Work with LifeSpan to design a custom immunohistochemistry to address your specific biological question. Outsource the entire localization process without having to
worry about finding and characterizing target specific antibodies, sourcing and validating difficult-to-find tissues, and having the ability to interpret the resulting
immunostaining in relation to complex human pathologies.
TCR Screening Services
Test your therapeutic antibodies in immunohistochemistry against a broad panel of normal frozen human tissue types in order to determine potential unintended binding.
Our non-GLP TCR services are designed on the FDA recommendation outlined in their "Points to Consider in the Manufacture and Testing of Monoclonal Antibody Products for Human Use".
LS-F12006 is a 96-well enzyme-linked immunosorbent assay (ELISA) for the Quantitative detection of Human MAX in samples of Cell Culture Supernatants, Plasma, Serum and Tissue Homogenates. It is based upon a Sandwich assay principle and can be used to detect levels of MAX as low as 0.156 nanograms per millilter.
Due to their limited shelf life, LSBio ELISA kits are not typically stocked as finished goods. Upon receipt of an order each kit is assembled and tested to ensure that it meets specifications before shipping. Minor changes may occur to the Range, Sensitivity, and Precision. In the event of a significant change the order would be confirmed with the customer before shipping ELISA kit lot numbers reflect the date of final assembly and testing for each specific kit rather than a bulk manufactured lot. All kits are tested to confirm that they fall within their defined Inter- and Intra- assay coefficient of variation.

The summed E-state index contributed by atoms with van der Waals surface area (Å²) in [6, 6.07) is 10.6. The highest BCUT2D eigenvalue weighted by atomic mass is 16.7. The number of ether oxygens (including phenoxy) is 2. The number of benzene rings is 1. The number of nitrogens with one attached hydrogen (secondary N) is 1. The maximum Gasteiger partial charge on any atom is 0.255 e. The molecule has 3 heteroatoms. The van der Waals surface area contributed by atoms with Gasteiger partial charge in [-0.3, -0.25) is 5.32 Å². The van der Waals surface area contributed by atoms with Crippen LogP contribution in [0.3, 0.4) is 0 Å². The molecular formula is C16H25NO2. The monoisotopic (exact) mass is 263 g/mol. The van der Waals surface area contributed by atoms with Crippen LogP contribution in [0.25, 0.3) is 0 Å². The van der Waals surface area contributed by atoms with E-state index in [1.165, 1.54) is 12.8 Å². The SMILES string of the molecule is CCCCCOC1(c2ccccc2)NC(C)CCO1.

MAX ElisaKit, BHLHd4 ElisaKit, BHLHd5 ElisaKit, BHLHd6 ElisaKit, BHLHd8 ElisaKit, MYC associated factor X ElisaKit, ORF1 ElisaKit, Protein max ElisaKit, BHLHd7 ElisaKit, MAX protein ElisaKit, Myc-associated factor X ElisaKit
MAX is a member of the basic helix-loop-helix leucine zipper (bHLHZ) family of transcription factors. It is able to form homodimers and heterodimers with other family members, which include Mad, Mxi1 and Myc. Myc is an oncoprotein implicated in cell proliferation, differentiation and apoptosis. The homodimers and heterodimers compete for a common DNA target site (the E box) and rearrangement among these dimer forms provides a complex system of transcriptional regulation.